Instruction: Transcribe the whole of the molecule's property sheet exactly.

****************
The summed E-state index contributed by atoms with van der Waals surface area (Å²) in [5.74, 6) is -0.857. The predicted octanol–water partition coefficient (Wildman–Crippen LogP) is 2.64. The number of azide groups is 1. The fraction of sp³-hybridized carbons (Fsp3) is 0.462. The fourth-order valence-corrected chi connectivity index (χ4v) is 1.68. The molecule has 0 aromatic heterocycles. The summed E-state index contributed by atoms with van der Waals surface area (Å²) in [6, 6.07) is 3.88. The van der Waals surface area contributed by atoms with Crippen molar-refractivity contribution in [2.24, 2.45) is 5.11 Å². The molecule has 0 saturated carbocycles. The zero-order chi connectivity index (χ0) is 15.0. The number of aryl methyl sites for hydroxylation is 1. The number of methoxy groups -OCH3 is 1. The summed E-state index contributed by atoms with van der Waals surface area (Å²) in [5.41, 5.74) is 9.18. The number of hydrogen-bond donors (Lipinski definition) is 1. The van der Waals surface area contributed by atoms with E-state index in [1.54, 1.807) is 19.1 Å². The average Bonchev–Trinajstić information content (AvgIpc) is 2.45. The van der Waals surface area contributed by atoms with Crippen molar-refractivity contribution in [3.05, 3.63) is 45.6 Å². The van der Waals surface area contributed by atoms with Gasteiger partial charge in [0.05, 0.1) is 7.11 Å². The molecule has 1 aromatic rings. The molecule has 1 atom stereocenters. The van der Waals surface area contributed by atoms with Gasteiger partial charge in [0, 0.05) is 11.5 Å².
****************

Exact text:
The summed E-state index contributed by atoms with van der Waals surface area (Å²) in [5.74, 6) is -0.857. The predicted octanol–water partition coefficient (Wildman–Crippen LogP) is 2.64. The number of azide groups is 1. The fraction of sp³-hybridized carbons (Fsp3) is 0.462. The fourth-order valence-corrected chi connectivity index (χ4v) is 1.68. The molecule has 0 aromatic heterocycles. The summed E-state index contributed by atoms with van der Waals surface area (Å²) in [6, 6.07) is 3.88. The van der Waals surface area contributed by atoms with Crippen molar-refractivity contribution in [2.24, 2.45) is 5.11 Å². The molecule has 0 saturated carbocycles. The zero-order chi connectivity index (χ0) is 15.0. The number of aryl methyl sites for hydroxylation is 1. The number of methoxy groups -OCH3 is 1. The summed E-state index contributed by atoms with van der Waals surface area (Å²) in [5.41, 5.74) is 9.18. The number of hydrogen-bond donors (Lipinski definition) is 1. The van der Waals surface area contributed by atoms with E-state index in [1.54, 1.807) is 19.1 Å². The average Bonchev–Trinajstić information content (AvgIpc) is 2.45. The van der Waals surface area contributed by atoms with Crippen molar-refractivity contribution in [3.05, 3.63) is 45.6 Å². The van der Waals surface area contributed by atoms with Gasteiger partial charge in [0.05, 0.1) is 7.11 Å². The molecule has 1 aromatic rings. The molecule has 1 atom stereocenters. The van der Waals surface area contributed by atoms with Gasteiger partial charge in [0, 0.05) is 11.5 Å².